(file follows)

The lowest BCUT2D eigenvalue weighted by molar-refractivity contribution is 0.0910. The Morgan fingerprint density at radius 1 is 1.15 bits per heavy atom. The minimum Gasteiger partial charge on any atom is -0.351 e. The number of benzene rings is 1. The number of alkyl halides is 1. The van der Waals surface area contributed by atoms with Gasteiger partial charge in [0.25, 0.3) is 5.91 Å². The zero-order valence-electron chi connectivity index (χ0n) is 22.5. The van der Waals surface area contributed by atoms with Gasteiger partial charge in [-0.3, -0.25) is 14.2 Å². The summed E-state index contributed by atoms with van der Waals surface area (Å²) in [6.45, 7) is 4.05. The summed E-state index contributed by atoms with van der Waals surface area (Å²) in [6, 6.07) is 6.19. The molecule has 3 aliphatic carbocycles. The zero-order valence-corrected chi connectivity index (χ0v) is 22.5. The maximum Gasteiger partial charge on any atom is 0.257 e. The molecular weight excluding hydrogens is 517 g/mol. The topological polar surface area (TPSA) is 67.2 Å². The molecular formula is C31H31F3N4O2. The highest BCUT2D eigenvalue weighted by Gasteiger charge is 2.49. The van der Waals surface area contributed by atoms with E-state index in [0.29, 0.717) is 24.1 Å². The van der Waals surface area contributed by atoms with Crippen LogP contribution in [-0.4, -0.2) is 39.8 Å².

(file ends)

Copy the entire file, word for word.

The lowest BCUT2D eigenvalue weighted by molar-refractivity contribution is 0.0910. The Morgan fingerprint density at radius 1 is 1.15 bits per heavy atom. The minimum Gasteiger partial charge on any atom is -0.351 e. The number of benzene rings is 1. The number of alkyl halides is 1. The van der Waals surface area contributed by atoms with Gasteiger partial charge in [0.25, 0.3) is 5.91 Å². The zero-order valence-electron chi connectivity index (χ0n) is 22.5. The van der Waals surface area contributed by atoms with Gasteiger partial charge in [-0.3, -0.25) is 14.2 Å². The summed E-state index contributed by atoms with van der Waals surface area (Å²) in [6.45, 7) is 4.05. The summed E-state index contributed by atoms with van der Waals surface area (Å²) in [6, 6.07) is 6.19. The molecule has 3 aliphatic carbocycles. The zero-order valence-corrected chi connectivity index (χ0v) is 22.5. The maximum Gasteiger partial charge on any atom is 0.257 e. The molecular weight excluding hydrogens is 517 g/mol. The topological polar surface area (TPSA) is 67.2 Å². The molecular formula is C31H31F3N4O2. The highest BCUT2D eigenvalue weighted by Gasteiger charge is 2.49. The van der Waals surface area contributed by atoms with E-state index in [0.29, 0.717) is 24.1 Å². The van der Waals surface area contributed by atoms with Crippen LogP contribution in [-0.4, -0.2) is 39.8 Å².